RALEIGH, N.C. (AP) — On the heels of a Democratic state lawmaker's seismic shift to the Republican Party, North Carolina Republicans have filed a flurry of bills aimed at transgender youth as they look to capitalize on their newly attained supermajority.

Five Senate bills filed this week before the chamber's Thursday filing deadline would ban gender-affirming medical procedures for transgender youth and prohibit them from participating in middle and high school sports consistent with their gender identity.

Dozens of GOP lawmakers packed into a crowded briefing room Thursday to promote the first of those bills — the school sports restriction — which supporters say is needed to preserve opportunities for cisgender girls and protect their physical safety. At least 20 states have passed similar laws restricting transgender students’ participation in sports, based on the assertion that they have an unfair advantage, despite a widespread lack of specific cases.

LGBTQ+ rights advocates say Rep. Tricia Cotham's switch to the GOP on Wednesday — which helped Republicans reach the three-fifths majority needed in both chambers to override Democratic Gov. Roy Cooper's vetoes — opened the floodgates to more extreme legislation that they didn't previously have the numbers to pass. State Republicans last held veto-proof margins in 2018.

Republican lawmakers across the U.S. have pursued several hundred proposals this year to push back on the rights on transgender residents, including sports bans, restroom restrictions, medical treatment prohibitions and requirements that schools alert parents when a child questions or changes their gender identity.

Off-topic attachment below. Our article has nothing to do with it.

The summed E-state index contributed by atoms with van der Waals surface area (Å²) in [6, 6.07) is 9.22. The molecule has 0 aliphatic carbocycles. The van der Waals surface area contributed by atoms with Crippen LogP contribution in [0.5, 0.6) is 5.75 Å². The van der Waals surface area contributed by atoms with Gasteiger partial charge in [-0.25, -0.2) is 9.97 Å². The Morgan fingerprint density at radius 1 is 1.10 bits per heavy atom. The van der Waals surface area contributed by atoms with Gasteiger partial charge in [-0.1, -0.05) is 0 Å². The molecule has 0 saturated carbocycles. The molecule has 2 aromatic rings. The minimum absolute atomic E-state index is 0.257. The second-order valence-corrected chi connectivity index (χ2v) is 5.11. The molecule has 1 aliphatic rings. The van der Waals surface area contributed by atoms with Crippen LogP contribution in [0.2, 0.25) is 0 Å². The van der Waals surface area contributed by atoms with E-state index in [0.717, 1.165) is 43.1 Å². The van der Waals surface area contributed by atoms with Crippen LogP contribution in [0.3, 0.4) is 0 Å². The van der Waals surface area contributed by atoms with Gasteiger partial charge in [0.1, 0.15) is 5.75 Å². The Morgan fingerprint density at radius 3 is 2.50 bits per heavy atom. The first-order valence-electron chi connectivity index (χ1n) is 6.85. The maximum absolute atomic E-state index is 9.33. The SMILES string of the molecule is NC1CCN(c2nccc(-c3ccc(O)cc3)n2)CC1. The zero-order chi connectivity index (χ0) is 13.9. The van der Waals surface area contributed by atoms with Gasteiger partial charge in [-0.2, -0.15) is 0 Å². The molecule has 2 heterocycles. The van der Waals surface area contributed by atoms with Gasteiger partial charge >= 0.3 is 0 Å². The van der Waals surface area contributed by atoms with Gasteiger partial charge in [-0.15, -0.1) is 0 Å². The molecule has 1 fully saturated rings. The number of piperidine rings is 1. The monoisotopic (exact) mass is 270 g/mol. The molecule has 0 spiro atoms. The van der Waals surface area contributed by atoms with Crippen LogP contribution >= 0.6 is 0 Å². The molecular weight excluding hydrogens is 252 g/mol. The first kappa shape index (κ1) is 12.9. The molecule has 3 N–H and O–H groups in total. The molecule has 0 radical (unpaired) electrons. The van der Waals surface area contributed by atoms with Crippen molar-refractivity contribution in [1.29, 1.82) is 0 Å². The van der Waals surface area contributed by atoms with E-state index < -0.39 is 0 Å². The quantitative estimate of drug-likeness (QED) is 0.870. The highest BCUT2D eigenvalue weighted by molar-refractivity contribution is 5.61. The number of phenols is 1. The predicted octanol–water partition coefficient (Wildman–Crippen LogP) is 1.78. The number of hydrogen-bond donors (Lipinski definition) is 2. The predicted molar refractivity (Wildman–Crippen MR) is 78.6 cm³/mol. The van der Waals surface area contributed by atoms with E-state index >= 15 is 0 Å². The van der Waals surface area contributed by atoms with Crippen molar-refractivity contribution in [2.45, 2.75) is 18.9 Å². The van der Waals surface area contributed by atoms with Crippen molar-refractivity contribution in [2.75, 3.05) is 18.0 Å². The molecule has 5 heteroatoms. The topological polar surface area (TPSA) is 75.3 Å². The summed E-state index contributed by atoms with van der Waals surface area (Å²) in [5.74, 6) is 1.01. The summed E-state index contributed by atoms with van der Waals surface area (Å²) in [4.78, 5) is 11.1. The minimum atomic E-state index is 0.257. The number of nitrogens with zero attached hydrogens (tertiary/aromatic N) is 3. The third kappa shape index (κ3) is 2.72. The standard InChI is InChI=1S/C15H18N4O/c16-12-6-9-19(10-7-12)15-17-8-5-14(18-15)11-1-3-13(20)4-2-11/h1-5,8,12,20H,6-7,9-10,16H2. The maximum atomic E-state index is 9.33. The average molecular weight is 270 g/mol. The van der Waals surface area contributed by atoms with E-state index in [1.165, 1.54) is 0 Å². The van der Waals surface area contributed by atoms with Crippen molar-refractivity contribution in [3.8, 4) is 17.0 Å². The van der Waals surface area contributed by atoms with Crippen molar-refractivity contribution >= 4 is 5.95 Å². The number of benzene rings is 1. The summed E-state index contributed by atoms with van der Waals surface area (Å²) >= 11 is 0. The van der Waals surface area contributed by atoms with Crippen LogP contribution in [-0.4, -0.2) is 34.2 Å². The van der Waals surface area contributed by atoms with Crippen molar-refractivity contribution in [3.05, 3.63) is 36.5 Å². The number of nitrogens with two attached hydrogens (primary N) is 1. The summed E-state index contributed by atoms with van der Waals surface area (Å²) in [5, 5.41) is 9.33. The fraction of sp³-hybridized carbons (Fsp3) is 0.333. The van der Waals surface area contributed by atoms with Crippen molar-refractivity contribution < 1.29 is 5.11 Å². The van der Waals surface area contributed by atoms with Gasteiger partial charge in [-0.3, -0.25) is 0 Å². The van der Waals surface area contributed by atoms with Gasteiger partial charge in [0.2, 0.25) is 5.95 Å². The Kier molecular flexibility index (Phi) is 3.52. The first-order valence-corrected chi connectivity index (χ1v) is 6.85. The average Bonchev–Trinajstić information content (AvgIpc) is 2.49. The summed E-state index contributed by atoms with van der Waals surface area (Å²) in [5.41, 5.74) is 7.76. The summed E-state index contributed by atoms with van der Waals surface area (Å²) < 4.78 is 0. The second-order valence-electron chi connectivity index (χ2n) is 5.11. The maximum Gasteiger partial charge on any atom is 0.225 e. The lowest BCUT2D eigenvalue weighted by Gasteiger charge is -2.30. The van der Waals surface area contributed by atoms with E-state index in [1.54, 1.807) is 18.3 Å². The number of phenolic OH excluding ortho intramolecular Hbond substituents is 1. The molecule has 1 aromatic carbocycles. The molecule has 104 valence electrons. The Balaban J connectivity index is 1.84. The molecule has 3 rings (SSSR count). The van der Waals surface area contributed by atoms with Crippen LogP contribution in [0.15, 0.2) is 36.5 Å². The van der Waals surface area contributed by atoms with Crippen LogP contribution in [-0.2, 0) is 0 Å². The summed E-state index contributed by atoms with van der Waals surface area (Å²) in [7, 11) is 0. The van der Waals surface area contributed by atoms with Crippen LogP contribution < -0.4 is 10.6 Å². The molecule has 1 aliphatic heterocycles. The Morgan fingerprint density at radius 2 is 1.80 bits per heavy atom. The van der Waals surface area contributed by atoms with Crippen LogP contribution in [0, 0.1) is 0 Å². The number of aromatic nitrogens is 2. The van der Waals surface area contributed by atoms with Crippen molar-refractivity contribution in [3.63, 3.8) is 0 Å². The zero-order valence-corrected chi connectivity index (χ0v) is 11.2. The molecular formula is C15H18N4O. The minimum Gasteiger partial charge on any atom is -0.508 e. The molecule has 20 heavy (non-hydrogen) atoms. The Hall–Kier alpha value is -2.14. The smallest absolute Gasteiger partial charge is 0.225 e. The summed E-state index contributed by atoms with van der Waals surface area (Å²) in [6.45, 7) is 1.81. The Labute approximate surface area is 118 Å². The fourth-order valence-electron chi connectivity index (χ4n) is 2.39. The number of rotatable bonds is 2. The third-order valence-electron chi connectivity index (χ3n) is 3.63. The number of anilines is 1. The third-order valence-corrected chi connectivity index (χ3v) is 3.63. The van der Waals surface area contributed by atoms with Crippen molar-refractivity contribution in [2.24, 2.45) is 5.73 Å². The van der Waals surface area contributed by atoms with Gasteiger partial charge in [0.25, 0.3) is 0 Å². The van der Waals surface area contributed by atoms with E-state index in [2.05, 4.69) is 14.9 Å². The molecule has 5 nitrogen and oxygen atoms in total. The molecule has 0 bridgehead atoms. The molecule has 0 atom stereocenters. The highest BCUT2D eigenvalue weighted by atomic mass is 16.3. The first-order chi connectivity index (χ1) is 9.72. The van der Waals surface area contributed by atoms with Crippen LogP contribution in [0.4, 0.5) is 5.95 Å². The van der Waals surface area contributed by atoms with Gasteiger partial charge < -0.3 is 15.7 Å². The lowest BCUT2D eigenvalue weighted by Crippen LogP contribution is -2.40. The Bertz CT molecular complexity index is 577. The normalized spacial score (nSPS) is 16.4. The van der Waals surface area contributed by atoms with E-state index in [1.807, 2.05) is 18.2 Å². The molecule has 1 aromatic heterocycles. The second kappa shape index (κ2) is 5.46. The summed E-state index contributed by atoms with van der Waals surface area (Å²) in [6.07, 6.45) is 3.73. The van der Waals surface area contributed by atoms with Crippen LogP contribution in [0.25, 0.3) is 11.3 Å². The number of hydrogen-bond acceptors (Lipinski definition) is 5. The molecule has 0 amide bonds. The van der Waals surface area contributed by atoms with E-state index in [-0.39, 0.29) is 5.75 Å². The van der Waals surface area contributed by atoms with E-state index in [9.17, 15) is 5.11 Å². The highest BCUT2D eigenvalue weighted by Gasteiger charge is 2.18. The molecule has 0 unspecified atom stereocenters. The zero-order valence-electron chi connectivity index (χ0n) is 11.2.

Before Cotham's announcement Wednesday, North Carolina Republicans had avoided some of the most stringent transgender restrictions passed in other Southern states, while the threat of Cooper's veto still loomed. That veto power, now diminished, was promoted by Democrats in last year's elections as the final barricade protecting North Carolinians from losing abortion access and gender-affirming care.

Cotham said her shift in party affiliation doesn't indicate how she'll vote on every issue, meaning Republicans may still need to pull in a Democrat to override certain vetoes.

She ran last year on a platform of supporting LGBTQ+ protections and opposed past legislation restricting transgender access to public restrooms and preventing cities from enacting new anti-discrimination ordinances.

Her 2022 campaign website, which had been taken down as of Thursday morning, stated her commitment to “stand strong against discriminatory legislation” and “work to pass more protections” for LGBTQ+ North Carolinians.

Asked Wednesday what her Charlotte-area constituents should think about her party switch, given that they expected her to uphold Democratic positions on abortion and LGBTQ+ rights, Cotham told reporters she would “stand strong on my conviction” but wouldn't be “pigeonholed” into any particular issue.

“We should all be able to evolve, and we should not be shamed for learning new perspectives at all,” Cotham said.